#786 Mind Barf: The Dutch Education System (a.k.a. Why Can’t It Be Like That Here)

I had a conversation (via twitter) with someone I know who’s Dutch. The plan was that I wanted to ask her a few questions so I can get an idea of what to write. She gave me a few bases on what to work on, but one really stuck out to me.

My mother took her master’s on education. I was always told, whether she meant to or not, of what is wrong with the education system in our country and how it should be done. In fact, aside from taking care of her children, this is her job, being an advisor of sorts in a private school. So it goes without saying that I know quite a bit about, at the very least, Indonesian’s education system.

Straight out I just gave her the theme written out by the organizers of kompetiblog2012, which is as following:

“Dutch Creativity” – Holland is a creative nation. Dutch people enjoy innovating and constantly ask themselves and others questions to come up with new ideas.

Being the curious person that I am, I asked her why she thought that was so. Her answer gave me an insight on how Dutch education works. (Though it’s still confusing overall. Very different from here in Indonesia.)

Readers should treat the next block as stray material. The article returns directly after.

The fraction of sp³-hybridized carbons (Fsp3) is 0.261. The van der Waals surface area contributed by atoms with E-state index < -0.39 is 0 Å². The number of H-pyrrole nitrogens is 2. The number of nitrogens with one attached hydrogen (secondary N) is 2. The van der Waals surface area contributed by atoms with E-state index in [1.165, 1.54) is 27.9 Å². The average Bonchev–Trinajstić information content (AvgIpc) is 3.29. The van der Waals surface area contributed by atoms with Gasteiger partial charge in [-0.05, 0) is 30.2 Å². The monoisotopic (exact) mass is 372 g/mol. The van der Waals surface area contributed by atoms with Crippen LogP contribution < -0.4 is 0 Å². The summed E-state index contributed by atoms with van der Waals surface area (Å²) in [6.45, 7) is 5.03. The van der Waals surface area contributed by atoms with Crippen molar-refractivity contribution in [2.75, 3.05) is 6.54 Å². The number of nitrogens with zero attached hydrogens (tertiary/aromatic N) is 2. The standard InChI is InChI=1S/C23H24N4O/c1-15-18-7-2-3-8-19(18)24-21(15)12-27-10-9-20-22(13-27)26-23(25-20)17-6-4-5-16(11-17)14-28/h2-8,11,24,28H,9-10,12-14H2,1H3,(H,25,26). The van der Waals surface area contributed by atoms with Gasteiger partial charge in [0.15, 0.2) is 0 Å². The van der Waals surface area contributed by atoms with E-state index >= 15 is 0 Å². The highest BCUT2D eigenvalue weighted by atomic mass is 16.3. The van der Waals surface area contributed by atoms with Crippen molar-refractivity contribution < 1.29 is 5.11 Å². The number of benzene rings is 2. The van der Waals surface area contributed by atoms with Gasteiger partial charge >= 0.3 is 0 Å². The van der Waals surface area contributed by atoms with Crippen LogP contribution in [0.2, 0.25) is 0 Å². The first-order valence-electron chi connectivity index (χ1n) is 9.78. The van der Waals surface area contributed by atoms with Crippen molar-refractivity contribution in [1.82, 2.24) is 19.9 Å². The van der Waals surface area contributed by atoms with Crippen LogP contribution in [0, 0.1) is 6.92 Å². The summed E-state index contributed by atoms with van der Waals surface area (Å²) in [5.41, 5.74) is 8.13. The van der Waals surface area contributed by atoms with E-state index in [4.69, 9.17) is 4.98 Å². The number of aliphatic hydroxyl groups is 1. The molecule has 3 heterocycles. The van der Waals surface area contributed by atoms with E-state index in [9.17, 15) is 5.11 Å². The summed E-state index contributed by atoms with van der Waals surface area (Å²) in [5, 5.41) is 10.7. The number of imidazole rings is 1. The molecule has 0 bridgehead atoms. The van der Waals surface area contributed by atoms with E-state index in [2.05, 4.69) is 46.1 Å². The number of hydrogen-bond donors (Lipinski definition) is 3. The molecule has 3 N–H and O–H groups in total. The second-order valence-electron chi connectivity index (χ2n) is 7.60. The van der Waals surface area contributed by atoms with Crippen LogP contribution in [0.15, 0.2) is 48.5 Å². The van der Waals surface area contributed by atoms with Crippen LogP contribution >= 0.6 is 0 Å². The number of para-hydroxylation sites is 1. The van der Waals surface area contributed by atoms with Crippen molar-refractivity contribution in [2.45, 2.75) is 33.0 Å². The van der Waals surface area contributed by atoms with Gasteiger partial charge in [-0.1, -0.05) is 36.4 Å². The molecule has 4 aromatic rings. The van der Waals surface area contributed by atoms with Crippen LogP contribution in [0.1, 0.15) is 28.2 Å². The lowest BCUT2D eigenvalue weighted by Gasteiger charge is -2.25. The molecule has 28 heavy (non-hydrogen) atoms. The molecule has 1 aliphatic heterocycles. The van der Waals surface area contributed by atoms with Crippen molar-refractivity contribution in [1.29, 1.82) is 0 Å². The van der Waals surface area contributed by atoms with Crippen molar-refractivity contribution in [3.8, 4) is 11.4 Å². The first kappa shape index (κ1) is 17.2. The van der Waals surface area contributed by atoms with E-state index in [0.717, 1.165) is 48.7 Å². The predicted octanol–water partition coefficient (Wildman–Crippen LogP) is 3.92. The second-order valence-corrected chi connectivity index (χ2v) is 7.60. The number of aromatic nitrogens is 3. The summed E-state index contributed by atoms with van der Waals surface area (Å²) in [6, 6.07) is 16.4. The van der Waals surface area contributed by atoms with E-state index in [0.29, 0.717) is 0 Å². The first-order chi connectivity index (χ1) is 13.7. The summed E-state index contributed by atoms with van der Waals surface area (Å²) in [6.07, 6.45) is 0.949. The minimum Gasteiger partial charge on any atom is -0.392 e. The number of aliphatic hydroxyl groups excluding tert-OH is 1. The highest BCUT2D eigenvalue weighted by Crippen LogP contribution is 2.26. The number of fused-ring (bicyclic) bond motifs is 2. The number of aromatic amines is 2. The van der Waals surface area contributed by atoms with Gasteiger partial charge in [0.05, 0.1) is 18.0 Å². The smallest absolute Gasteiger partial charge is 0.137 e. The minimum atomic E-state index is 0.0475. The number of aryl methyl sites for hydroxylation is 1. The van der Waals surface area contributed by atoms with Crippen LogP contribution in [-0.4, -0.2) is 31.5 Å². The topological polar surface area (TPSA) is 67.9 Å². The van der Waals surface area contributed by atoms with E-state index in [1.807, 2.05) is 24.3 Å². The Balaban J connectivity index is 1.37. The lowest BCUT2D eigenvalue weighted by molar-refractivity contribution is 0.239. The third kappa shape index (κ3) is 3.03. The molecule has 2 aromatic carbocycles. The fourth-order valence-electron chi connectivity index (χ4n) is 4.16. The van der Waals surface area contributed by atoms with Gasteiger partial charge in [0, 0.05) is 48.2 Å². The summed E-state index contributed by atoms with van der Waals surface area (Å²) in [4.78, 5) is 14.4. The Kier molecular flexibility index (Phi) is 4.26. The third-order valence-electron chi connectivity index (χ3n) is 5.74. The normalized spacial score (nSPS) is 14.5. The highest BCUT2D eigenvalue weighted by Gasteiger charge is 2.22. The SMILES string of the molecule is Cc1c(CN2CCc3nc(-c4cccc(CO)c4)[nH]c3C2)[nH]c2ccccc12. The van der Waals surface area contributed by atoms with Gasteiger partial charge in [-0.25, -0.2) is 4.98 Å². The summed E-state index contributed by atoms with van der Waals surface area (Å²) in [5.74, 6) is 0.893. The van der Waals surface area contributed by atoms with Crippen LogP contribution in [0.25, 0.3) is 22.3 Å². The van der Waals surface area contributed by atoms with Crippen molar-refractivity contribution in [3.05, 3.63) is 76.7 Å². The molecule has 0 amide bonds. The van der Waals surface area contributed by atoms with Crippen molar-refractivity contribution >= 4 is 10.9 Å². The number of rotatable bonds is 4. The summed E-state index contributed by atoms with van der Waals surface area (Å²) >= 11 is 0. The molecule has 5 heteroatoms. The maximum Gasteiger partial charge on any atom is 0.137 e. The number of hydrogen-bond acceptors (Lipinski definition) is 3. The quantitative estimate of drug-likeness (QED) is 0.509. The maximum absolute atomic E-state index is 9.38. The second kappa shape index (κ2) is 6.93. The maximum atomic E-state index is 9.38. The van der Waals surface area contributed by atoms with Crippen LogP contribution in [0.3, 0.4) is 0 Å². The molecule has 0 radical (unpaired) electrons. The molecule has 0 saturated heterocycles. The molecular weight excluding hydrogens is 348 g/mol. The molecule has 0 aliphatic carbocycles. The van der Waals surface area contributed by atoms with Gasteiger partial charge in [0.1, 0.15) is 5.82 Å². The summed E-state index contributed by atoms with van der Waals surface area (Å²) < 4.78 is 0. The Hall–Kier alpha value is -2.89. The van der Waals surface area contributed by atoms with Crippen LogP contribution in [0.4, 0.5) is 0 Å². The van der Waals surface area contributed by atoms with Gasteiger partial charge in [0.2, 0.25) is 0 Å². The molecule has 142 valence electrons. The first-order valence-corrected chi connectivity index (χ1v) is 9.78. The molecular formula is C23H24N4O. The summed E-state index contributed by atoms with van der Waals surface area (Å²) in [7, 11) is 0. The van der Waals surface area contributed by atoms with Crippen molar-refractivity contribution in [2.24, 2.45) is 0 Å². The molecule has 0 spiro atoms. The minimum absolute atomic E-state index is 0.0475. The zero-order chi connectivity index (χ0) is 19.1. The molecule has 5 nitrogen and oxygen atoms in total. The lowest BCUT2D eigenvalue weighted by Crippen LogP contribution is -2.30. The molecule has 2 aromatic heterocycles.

She said that kids are encouraged to be creative since they were small. She said that it’s because at school they are encouraged to be innovative and always curious, always asking questions and finding out the answers by themselves. Being bombarded with so many cultures, because of their big naval history, they’re constantly trying to understand the world around them. Their small country, with their limited resources, often had to be innovative when it comes to solving problem, hence the creativity, to survive. (Which in turn make me wonder about other small-island country and their success, such as Japan, England, and so on. But that’s something to think of later.)

Of course, my next thought was comparing our education with theirs. I know that here, most kids are pushed to become a doctor, a scientist, an engineer, a businessman, or something that is very exact and profitable. Jobs in the art field are often discouraged because you’re not sure where exactly you’re going to end up. Not everyone can get good pay out of the creative fields. I asked her how it was in NL. She answered that, no, kids are encouraged to be what they want. In fact, a lot of young girls aspire to be a fashion designer. There are many schools focusing on fashion, music, design, and so forth.

Do you see how successful the Dutch are? How well known they are for their innovations? Of their products? Of their brainchild? Now if only they’d implement these kinds of thinking here in Indonesia, encouraging the creative fields, letting children be what they want to be, then we’d be able to at the very least come close to the success of our former colonizer.

– ditulis oleh Dea R. Komala


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